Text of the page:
• Family of origin shapes your identity & your strategies
  39. Murray Bowen
    • Intergenerational Model
    • Central concept is differentiation (sense of yourself away from your family while maintaining your emotional connectedness w/ others)
  40. Differentiation
    • Sense of yourself away from your family while maintaining your emotional connectedness w/ others
    • The degree to which a family can tolerate difference in politics, religion, sexuality, etc.
    • Enables you to take mature roles
    • No such thing of no differentiation or unlimited differentiation
    • Lack of: inhibits your ability to act like an adult, can lead to conflit w/in the system, affects how well you can have an intimate relationship or be a parent to your kids
  41. 8 Concepts of Intergenerational Models
    • Differentiation of self
    • Triangles
    • Nuclear family emotional processes
    • Family projection process
    • Cutoffs
    • Multi-generational transmission process
    • Sibling position
    • Societal emotional process

    • Dont
    • Touch
    • Nothin
    • Fuckin
    • Cunt
    • Maggot
    • Sister
    • Slut!
  42. Differentiation of Self
    • Intergenerational model
    • Balance!
    • Theoretical scale of 1 to 100
    • Shows the degree to which you can act as an indiv. & still fit into an emotional family system
    • The degree to which you can be a calm presence in an anxious system
    • The degree to which other family members see you as an adult
    • How much say you have
    • How emotionally reactive you are
  43. Triangles
    • Intergenerational model
    • Poorly differentiated families use triangles to manage anxiety
    • Basic molecules of human relationships
    • Pull in a 3rd person to relieve stress
    • The targeted person's differentiation level goes down, while the untargeted goes down
  44. Nuclear Family Processes
    • Intergenerational model
    • Over-functioners: Somewhat stuck in their roles; need to be in control
    • Under-functioners: Let someone else be the planner; sometimes feel like they're not taken seriously
    • Regulators: distance regulation (boundaries)
  45. Family Projection Process
    • Intergenerational model
    • How differentiation level gets passed down from generation to generation
    • The lower the level of differentiation of the parents, the more that will affect the kids
    • The intensity that the projection process is used depends on parents' level of differentiation and the level of stress & your reaction to it
  46. Emotional Cut-Offs
    • Intergenerational model
    • When the stress in a relationship is too great that a relationship is severed (toxic relationships)
    • This is never a good thing (from this perspective)
    • Anxiety builds up, so you look for new relationships to deal w/ the anxiety, but the anxiety builds up in those relationships, etc. (feedback loop!)
  47. Multi-Generational Transition Process
    • Intergenerational model
    • Describes the emotional processes thru the generations
    • Passes down process of interaction/level of differentiation thru the use of triangles
    • Family legacy is the set of expectations & responsibilities that are based on these patterns of interaction
    • Family leger: the "accounting" book of the family and is multi-generational... who "owes" who what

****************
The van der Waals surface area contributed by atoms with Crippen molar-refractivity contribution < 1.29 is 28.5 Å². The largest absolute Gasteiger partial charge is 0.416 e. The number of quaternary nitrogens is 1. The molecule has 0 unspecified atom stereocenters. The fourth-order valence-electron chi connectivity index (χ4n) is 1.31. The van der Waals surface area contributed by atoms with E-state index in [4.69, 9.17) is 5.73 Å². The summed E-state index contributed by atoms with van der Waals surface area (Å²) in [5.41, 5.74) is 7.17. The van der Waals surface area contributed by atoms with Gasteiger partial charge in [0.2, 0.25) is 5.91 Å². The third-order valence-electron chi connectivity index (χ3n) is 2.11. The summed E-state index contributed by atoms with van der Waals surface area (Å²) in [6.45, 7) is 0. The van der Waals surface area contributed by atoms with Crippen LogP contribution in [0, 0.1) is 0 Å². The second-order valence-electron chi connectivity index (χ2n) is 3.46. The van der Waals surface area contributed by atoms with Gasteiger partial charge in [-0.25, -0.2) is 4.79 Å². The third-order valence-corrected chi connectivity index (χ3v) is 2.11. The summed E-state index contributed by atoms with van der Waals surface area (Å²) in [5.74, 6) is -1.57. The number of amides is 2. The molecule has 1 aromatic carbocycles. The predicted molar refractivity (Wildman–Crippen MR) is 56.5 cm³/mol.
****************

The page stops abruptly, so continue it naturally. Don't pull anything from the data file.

48. Family Leger
    • Intergenerational model
    • Accounting book of the family
    • Keeps track of who owes who what
    • If a child feels like they "owe" something to their parent, they'll try to diffuse the tension in a situation that parent is involved in
  49. Societal Emotional Process
    • Intergenerational model
    • The tendency for some ppl to be anxious & unstable at some times as opposed to other times (ie- stressful times)
    • As a society we regress to the most anxious segment of that society (ie- economic downturn)
  50. Cultural Sensitivity
    • When we appreciate the different cultural values that groups have
    • Problem: Tendency to over-generalize and stereotype
    • Society changes every 10-15 years, changing our views along with it
  51. Cultural Diversity
    • The understanding that we have multiple sub-cultural influences or contexts that we deal w/ all the time
    • Race, religion, life stage, etc.
  52. Multi-Dimensional Perspective
    • Looks at acknowledging the influence of cultural subgroups
    • Allows us to look at each family as unique
    • Need to pay attention to the ecological fit (how their values fit in their environment) of a family in its context
  53. Ecological Fit
    • How each family's culture/cultural pracice fit into their environment/setting/neighborhood
    • Need to look at the family's impact on society and the society's impact on the family
  54. Culture-Specific Perspective
    • Examines specifics on cultural attitudes, thoughts, feelings, & behaviors that characterize a specific group
    • Focuses on the differences- what distinguishes them from another group?
    • Doesn't look at sub-groups and ignores variation among families... looks at the entire group as homogenous
  55. Ethnicity
    • More than just membership to a specific group
    • Has to do w/ the processes indiv.'s use to fulfill their identity
    • So engrained in who we are that it becomes invisible to us
  56. Group Profiling
    • Can become problemativ when the stereotypes obscure the diversity
    • Results in simplistic patterns of interaction (if we cant understand this, we cant understand the family)
  57. Social Class
    Discreet category of ppl who are similar in their level of education, income, occupation, status, housing, & lineage
  58. SES
    • Defined by education, income, & occupational status
    • Seen much more as a continuous variable (no categories) than social class
    • Used more than class in research
    • Best predictor of most areas of family functioning